The BU Scholars Crew (1959)

The notorious Boston University Scholars “Crew of ’59.”

Top left to right: Al Kelman, Phil Fields, Tom McGrath, Fred Barzyk, Don Knox, Bert Bell, Sue Dietrich, Dave Nohling, Jim Hennes, John Sunier, John Engel.

Bottom left to right: Lew Yeager, Joe (Mark) Mobius, Brooks Leffler, Mel Bernstein.

Not present: Hiromichi Matsui

Rat Alley Reminiscence (1959)

From Paul Noble

Now, here’s a really choice photo, from Brooks Leffler.

It’s the entrance to Fred Barzyk’s and Tom McGrath’s dreadful little hovel in "Rat Alley," 1959. It was literally in a back alley which ran from Massachusetts Avenue out behind the Zebra Lounge.

The hundreds of resident rats were the size of house cats.

Fred and Tom’s apartment was the scene of many questionable after-hours gatherings, including the party of the "infamous, exploding plaster-of-paris birthday cake."

This was also the launching place for the WGBH Halloween procession of cars which wound through the streets of Boston. Dave Nohling played Dracula, sitting erect and waving, periodically, from a coffin mounted atop the seats of Frank Vento’s red convertible.

Dave Davis’ “Creativity” Memo (1958)

Click on the images to see the original memo. Read the text, below.

Memorandum July 23, 1958

To: Tv producer-directors
From: David M. Davis
Subject: Creativity

I have a great concern that we are not all utilizing the creative imagination that we have to make our programs interesting, stimulating, and even exciting. It seems to me that many of us are in a rather deep rut on stock format types of programs, and that real attempt at creation is not taking place.

I think that the lifestyle series which will be assigned to each producer on a rotating basis during the coming season will be very helpful in this regard since each producer will have an opportunity to develop his own program in the direction in which he wishes to go. However, on our standard programs and general regular assignments I think we have much to be desired. Also, I don’t believe this is purely a matter of time, personnel, facilities, and money; I think it is a matter of the way you approach the problem. Think of your new assignments this way: You have a given program and a given time slot. Our decision on scheduling this program and putting it in the time slot is based on an audience need for the program, that it is worthwhile to put on the air, that it has the potential to attract and hold an audience, that we have (we hope) the right talent for the program, and that all in all it should be done. The thing that the producer must now do, taking the above elements into account, is to determine in his own mind exactly what the purpose of the program is. Think it through yourself and then talk that point over with Bob Larsen or myself. Talk it over with your colleagues, too: utilize their thoughts and ideas. Then make a basic decision: decide that this will not be just another television program, but that it will be a unique experience for the viewer and that this will be the best television program that you are capable of producing and directing under the conditions under which you will be working. To make the point very obvious, please stop automatically deciding that this program should be done with a man in front of a demonstration table with a blackboard. Utilize the creative talent that is available to you.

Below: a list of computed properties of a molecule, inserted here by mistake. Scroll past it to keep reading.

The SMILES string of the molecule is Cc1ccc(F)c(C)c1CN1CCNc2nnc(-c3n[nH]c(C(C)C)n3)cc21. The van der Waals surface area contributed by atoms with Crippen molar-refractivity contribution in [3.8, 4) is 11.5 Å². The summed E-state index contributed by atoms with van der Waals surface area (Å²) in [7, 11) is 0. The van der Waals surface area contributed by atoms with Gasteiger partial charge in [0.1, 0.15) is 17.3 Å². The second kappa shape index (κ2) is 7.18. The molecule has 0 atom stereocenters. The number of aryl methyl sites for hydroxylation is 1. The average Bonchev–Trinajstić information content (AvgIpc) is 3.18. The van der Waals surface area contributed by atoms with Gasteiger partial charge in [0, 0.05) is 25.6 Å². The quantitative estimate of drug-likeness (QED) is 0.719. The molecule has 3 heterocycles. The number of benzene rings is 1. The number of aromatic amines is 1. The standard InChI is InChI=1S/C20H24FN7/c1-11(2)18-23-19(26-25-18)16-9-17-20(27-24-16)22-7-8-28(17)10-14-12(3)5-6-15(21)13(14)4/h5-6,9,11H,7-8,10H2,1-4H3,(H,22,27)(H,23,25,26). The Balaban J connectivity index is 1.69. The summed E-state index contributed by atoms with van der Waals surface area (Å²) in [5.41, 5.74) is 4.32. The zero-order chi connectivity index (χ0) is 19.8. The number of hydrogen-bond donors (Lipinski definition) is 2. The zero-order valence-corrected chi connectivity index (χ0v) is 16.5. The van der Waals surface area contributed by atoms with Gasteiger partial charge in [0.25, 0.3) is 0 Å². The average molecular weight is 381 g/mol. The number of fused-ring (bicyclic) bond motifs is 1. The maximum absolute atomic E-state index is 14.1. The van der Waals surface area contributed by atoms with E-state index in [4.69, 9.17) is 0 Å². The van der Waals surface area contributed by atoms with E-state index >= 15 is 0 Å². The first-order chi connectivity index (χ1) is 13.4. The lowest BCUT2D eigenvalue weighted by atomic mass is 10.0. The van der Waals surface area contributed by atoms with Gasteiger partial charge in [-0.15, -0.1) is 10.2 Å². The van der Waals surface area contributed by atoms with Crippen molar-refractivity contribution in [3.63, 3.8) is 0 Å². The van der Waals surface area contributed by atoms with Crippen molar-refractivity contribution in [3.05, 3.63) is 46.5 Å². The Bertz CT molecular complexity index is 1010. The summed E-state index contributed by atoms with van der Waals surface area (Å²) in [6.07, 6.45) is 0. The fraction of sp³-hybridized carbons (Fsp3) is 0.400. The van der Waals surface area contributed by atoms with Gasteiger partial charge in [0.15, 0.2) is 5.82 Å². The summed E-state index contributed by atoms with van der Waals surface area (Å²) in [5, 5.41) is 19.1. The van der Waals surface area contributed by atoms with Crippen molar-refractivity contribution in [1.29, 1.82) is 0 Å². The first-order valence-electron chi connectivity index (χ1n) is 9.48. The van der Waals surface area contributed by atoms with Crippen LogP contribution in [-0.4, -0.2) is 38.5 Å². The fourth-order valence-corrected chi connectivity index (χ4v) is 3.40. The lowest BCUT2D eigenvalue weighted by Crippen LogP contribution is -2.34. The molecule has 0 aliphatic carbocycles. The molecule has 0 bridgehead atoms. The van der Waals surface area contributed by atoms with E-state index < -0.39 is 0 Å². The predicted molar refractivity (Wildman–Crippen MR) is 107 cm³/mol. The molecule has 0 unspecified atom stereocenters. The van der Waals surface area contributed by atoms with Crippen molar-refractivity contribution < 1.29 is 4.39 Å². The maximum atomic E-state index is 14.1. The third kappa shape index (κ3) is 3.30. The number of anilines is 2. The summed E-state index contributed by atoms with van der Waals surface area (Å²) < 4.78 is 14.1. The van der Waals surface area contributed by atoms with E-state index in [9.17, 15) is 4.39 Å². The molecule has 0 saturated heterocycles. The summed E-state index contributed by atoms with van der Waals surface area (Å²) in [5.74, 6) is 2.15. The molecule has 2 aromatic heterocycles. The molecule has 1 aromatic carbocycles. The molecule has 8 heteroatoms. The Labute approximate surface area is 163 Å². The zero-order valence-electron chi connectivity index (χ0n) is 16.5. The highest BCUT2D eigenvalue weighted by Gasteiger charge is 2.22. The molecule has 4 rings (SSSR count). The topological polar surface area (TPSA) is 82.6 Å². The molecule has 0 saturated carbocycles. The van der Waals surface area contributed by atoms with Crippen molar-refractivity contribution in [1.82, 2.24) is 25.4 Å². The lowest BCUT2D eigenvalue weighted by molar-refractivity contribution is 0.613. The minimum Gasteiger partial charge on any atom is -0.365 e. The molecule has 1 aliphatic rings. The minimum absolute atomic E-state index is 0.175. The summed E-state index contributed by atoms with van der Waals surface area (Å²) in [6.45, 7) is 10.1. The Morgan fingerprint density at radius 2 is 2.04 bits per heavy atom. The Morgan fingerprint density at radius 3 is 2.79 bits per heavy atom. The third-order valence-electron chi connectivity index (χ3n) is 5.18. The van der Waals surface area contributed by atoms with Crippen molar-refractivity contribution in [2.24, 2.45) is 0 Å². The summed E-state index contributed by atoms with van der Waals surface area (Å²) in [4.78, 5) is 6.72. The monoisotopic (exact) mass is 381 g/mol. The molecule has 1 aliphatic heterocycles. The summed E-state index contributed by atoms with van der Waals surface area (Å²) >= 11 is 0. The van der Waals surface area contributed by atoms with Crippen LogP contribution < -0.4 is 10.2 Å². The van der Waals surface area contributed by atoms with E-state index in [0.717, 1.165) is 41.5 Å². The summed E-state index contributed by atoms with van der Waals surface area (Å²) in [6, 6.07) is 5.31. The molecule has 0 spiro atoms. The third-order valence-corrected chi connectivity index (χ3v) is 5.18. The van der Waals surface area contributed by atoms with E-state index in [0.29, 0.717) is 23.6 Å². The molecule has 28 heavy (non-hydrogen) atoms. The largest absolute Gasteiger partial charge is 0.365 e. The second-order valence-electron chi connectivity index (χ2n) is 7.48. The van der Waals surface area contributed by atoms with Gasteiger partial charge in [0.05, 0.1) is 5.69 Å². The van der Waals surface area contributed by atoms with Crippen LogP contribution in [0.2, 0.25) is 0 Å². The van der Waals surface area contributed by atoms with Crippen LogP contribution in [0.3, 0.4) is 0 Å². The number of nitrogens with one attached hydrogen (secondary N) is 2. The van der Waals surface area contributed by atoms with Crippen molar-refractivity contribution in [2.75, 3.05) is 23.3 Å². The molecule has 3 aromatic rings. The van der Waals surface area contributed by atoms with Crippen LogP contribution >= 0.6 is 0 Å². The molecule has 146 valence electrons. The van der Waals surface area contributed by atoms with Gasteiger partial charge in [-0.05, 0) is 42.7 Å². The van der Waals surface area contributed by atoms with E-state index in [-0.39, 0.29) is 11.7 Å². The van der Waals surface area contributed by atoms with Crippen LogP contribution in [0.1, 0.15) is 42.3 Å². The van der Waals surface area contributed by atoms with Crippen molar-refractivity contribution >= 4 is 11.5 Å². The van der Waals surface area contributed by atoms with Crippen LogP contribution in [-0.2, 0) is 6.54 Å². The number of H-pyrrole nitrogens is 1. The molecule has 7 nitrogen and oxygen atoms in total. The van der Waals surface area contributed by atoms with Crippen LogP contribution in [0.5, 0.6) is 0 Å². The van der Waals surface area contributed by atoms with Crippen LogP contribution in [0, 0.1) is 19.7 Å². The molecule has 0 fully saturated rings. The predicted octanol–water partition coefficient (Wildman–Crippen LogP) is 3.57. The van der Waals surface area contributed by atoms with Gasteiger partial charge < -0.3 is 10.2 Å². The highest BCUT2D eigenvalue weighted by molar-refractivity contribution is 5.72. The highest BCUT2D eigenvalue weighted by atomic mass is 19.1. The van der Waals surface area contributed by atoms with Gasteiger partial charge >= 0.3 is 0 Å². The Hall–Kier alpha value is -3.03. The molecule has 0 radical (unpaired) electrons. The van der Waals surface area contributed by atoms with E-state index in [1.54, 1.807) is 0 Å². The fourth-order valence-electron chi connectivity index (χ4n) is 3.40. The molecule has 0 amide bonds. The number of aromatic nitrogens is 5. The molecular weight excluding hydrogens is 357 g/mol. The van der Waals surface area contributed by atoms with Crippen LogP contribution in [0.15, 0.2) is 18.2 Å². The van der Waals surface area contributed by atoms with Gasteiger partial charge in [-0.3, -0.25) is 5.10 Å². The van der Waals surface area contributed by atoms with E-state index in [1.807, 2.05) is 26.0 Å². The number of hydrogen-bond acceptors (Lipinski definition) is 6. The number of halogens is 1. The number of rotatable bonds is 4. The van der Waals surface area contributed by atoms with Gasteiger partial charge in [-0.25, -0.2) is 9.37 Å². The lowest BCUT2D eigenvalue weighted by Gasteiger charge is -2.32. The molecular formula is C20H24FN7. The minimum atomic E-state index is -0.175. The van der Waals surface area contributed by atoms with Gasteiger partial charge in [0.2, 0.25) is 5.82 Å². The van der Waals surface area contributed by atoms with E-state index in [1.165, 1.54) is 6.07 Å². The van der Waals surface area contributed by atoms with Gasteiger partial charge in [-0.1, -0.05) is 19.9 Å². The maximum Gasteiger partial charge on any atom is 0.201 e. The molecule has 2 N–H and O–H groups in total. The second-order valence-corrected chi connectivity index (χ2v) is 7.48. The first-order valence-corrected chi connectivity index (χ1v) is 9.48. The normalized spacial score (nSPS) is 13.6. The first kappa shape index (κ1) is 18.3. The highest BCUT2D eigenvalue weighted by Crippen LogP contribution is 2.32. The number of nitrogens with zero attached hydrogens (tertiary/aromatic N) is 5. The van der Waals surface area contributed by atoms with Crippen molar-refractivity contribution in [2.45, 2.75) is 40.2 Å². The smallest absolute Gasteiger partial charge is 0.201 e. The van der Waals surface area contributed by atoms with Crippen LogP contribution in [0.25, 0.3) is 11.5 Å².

Decide that this will … be a unique experience for the viewer and that this will be the best television program that you are capable of producing and directing …

I feel that we are certainly not utilizing the talents available in matters of setting, staging, and art work. Peter Prodan is more than available to help on the creative aspects of set, design, and construction. We will also be using David Robertson, who is essentially employed as a lighting man, but is a qualified designer to help with this work. On art work, instead of deciding precisely what you want in terms of a camera card or slide or what-have-you, go to the art department and discuss with these visual experts the concept that you are going to try to present. We have highly talented people in these departments and they can contribute much to your total production if you make an effort to utilize their talents. Think carefully about the competitive aspects of the medium that we are in. We are presenting good programs, but we are not in many cases delivering those programs to the people who really want them because of the way in which we are presenting them. Even though we are programming for special audiences in all cases, we are still in a highly competitive medium, and we must successfully get the person who wants our kind of program to look at it. We must remember that one of our basic public responsibilities is to provide programs that will attract ever increasing numbers of those people who will benefit most from the programs that we offer.